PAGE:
The second P is precipitating. This is a life event that happens that pushes you over the threshold and triggers insomnia. These are usually stressful events, such as a divorce or a bereavement, or factors related to your health. They can also be events that disrupt your sleep for other reasons, such as having children or starting shift work. Whatever the cause, something has happened that upset the apple cart and stopped you from getting to sleep.
The third P is perpetuating. Perpetuating factors are things that keep insomnia going. These factors are usually things we do that are meant to help us deal with excessive daytime sleepiness – like napping during the day or drinking lots of caffeine. You can see these factors introduced in the Early-Insomnia column. But (and this is the interesting bit), by Chronic-Insomnia, the original stress that precipitated the insomnia has reduced to a sub-threshold level, but what keeps us over that insomnia threshold are the behaviours that were initially meant to compensate for insomnia in the first place.
Other perpetuating factors alongside those intended to compensate for daytime sleepiness include the process of becoming habitualised to not sleeping – it becomes the new norm. With chronic insomnia, you get used to lying awake in bed at night and lose the association of the bed meaning sleep. With insomnia, it is common to develop false beliefs about sleep, such as feeling your insomnia has a genetic cause, so it cannot be fixed. Or thinking, if you don’t get eight hours of sleep, you won’t be able to function. Neither of these statements is accurate, and they prevent people with insomnia from getting better sleep.
Lying awake at night, when the rest of the world sleeps, when you have a job interview, exam, or something else important the next day is very, extremely, incredibly annoying! And the more annoyed you get – the more stressed, worried and anxious you are – the less likely to fall asleep. You end up stuck in a rut of struggling to sleep, worrying about sleep, and then struggling even more.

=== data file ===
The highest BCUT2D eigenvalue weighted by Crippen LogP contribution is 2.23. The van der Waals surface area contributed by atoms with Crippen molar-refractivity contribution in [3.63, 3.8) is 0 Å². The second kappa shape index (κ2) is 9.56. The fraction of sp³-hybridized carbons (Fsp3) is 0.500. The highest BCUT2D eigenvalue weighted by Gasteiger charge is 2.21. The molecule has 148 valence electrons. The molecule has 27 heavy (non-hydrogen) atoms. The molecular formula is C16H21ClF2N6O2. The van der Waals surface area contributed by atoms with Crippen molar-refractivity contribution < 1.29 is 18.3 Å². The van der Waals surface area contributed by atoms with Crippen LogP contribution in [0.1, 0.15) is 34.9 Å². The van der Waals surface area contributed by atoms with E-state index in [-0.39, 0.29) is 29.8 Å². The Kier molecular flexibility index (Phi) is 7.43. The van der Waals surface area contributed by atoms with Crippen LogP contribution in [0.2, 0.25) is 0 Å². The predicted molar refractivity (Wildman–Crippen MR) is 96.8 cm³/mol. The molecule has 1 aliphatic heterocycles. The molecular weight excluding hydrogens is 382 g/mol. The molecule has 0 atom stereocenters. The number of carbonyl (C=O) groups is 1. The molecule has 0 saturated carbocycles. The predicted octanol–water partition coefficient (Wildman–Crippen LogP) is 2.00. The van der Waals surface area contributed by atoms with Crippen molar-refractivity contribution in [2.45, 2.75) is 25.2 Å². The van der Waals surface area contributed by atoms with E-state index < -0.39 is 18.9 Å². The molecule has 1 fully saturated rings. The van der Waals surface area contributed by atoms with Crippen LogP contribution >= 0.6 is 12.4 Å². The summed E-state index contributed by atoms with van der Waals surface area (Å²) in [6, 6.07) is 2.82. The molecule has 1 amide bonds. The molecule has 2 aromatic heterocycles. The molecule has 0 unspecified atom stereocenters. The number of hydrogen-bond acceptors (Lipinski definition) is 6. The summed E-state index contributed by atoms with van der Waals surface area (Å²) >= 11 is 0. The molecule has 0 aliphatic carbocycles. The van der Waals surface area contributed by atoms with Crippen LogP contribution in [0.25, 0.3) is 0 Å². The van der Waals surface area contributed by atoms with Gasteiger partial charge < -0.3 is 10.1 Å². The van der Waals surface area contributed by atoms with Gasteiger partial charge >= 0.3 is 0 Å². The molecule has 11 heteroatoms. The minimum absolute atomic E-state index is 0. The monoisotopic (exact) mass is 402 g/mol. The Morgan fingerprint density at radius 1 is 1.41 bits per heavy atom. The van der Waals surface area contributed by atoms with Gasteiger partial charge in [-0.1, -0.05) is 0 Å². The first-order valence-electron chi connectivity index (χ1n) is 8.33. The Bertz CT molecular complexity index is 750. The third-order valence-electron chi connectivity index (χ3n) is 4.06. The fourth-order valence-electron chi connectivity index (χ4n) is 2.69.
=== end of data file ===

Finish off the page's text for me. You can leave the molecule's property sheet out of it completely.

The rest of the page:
And anxieties about sleep are not just at night but can continue during the day. And the challenge that poor sleep brings to personal relationships, work and health makes it feel like the wheels are starting to fall off your entire life!
Fortunately, there are effective treatments for insomnia. The most effective of these is called cognitive behavioural therapy for insomnia, or CBT-i.
CBT-i is a collection of treatments aimed at the unhelpful thought (cognitive) processes around sleep and the various routines (behaviours) that reinforce poor sleep.
The different components usually comprise an element of education on sleep, so the backdrop and context can be understood.
Sleep hygiene is a part of CBT-i but by itself is not an effective treatment for insomnia. Sleep hygiene lays an essential foundation for the other components of CBT-I, such as ensuring your bedroom is dark and quiet.
Cognitive components include reducing unhelpful thoughts and false beliefs about sleep. Behavioural elements include some grand titles, like ‘stimulus control therapy’, which involves strengthening the association of the bed meaning sleep. In addition, ‘sleep restriction’ sounds counter-intuitive, but it means reducing the time in bed to increase your drive for sleep, so you fall asleep quicker and don’t wake up overnight.
CBT-i takes commitment but is effective for short-term and long-term insomnia.
There is always lots of discussion around the role of sleeping tablets. The general position is that short courses can be helpful in acute insomnia. Still, they are not effective for long-term insomnia. This is mainly because they don’t address the key perpetuating factors for chronic insomnia.
If you have insomnia, then look for ways to access CBT-i. We offer these both as 1:1 and group sessions on www.thebettersleepclinic.co.uk.